While the 2008 Democratic National Convention represented a historic occasion for African Americans and black politics when, for the first time, an African American was the Democratic Party’s nominee for President, 2012 represents a somewhat different but still momentous historic occasion–a black President, Barack Obama, seeking re-election.
The presidential election on November 6, 2012, is likely to be quite different from the Obama-McCain election in 2008. The political climate in 2012 is greatly changed from four years earlier–the Republicans regained control of the U.S. House in 2010, there is substantial national dissatisfaction with the economy and the general direction of the country. In 2008, demographic and political changes, along with the Obama campaign’s grassroots and internet organizing, changed the electoral map with Indiana, Iowa, Ohio, several states in the American West, and Florida, North Carolina and Virginia in the South moving from red to blue.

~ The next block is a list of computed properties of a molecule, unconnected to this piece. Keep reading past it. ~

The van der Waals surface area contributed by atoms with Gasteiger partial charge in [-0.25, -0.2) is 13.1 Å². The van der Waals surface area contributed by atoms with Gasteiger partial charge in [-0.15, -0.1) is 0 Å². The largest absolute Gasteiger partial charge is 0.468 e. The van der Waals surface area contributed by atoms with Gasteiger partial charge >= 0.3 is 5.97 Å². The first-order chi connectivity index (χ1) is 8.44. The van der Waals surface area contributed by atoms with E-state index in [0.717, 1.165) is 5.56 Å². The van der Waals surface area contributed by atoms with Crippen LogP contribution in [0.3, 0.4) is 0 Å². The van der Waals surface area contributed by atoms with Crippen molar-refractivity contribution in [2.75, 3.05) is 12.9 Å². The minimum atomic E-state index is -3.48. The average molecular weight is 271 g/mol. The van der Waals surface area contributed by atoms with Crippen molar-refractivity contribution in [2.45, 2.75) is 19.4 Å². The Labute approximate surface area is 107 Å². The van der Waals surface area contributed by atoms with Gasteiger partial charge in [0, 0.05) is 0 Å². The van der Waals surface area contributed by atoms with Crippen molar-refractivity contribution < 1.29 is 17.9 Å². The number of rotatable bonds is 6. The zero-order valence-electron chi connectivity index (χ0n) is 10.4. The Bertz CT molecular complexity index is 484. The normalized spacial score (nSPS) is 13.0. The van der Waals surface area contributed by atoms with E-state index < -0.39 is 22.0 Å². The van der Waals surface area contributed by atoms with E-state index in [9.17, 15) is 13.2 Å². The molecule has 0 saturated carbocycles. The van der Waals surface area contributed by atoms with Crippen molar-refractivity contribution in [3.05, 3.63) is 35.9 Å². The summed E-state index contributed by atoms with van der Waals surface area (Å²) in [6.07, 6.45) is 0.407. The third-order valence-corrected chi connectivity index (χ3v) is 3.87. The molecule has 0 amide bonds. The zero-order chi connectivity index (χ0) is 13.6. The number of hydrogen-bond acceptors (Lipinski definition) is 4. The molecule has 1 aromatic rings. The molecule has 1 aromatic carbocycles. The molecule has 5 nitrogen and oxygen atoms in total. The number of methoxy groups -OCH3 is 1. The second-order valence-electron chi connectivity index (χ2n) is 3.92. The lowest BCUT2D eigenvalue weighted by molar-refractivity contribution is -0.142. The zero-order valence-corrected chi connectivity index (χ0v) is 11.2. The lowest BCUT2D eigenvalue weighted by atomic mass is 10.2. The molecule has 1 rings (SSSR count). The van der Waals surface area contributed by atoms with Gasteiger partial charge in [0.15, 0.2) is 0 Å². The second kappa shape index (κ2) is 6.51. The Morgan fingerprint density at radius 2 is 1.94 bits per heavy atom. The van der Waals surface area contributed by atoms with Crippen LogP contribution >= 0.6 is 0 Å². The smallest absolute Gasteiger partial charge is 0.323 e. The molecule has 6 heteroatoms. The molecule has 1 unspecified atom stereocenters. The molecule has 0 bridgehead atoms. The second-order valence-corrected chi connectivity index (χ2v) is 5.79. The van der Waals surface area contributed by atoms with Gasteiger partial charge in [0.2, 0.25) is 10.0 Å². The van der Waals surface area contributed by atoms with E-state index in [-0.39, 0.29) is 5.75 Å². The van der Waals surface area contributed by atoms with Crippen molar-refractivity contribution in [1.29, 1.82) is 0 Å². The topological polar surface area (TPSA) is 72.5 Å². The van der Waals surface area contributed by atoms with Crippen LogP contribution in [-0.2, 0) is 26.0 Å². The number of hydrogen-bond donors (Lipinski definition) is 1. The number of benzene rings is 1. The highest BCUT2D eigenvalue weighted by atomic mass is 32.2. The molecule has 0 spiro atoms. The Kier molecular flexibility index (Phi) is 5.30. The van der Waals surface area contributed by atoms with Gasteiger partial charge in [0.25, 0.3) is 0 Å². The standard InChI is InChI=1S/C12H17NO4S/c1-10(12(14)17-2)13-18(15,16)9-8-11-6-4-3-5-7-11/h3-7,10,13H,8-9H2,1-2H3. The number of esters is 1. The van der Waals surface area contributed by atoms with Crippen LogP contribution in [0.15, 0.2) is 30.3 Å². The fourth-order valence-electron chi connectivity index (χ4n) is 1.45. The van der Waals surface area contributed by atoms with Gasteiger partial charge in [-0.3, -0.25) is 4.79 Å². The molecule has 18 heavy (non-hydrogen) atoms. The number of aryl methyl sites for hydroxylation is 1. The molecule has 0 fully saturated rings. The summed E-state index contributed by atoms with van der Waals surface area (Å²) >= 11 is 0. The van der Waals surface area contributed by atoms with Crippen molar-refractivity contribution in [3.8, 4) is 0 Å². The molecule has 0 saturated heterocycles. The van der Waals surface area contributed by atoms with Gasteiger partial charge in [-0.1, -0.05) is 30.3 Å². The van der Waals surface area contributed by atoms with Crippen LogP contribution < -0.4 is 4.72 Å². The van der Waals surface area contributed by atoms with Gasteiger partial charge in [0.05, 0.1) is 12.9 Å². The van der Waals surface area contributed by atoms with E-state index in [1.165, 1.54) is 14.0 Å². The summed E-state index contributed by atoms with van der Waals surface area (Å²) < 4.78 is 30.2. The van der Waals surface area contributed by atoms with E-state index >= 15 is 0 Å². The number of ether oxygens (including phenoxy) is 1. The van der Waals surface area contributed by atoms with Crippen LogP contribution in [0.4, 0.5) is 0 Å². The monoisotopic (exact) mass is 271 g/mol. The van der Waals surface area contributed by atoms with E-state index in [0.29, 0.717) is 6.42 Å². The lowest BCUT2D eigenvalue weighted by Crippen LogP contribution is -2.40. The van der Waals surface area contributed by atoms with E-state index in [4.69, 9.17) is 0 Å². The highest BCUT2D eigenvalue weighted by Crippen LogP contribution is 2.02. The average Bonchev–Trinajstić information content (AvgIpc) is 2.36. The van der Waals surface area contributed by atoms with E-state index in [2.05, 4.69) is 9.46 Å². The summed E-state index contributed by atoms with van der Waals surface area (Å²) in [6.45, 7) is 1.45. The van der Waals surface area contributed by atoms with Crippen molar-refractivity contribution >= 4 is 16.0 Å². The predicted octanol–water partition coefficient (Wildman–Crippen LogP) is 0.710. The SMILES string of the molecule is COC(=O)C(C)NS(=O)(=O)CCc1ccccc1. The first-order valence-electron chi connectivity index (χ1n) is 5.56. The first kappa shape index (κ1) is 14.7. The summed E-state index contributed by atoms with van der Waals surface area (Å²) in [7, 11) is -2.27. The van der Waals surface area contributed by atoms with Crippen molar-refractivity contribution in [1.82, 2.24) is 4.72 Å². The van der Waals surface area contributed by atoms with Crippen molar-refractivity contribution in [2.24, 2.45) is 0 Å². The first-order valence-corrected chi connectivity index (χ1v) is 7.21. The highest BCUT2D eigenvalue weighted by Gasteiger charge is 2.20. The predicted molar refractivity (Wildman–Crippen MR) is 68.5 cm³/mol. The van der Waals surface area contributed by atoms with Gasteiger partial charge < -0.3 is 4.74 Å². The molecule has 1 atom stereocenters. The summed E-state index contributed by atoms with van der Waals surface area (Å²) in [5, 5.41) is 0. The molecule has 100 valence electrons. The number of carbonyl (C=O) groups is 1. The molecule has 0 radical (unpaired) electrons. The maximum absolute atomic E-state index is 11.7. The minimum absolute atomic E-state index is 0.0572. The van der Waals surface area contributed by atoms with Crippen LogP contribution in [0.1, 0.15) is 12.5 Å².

This guide details the range of participation by African Americans in the Democratic Party, the geographical and partisan dimensions of the black vote in recent years, and black voters’ attitudes toward many issues that may be significant in the fall campaign. The information will be of interest to political activists and election watchers, as well as to scholars of American politics. Moreover, by better appreciating their own capacity to be influential, black Democrats will be better able to use their influence in pursuit of their public policy interests.
Read the full report here.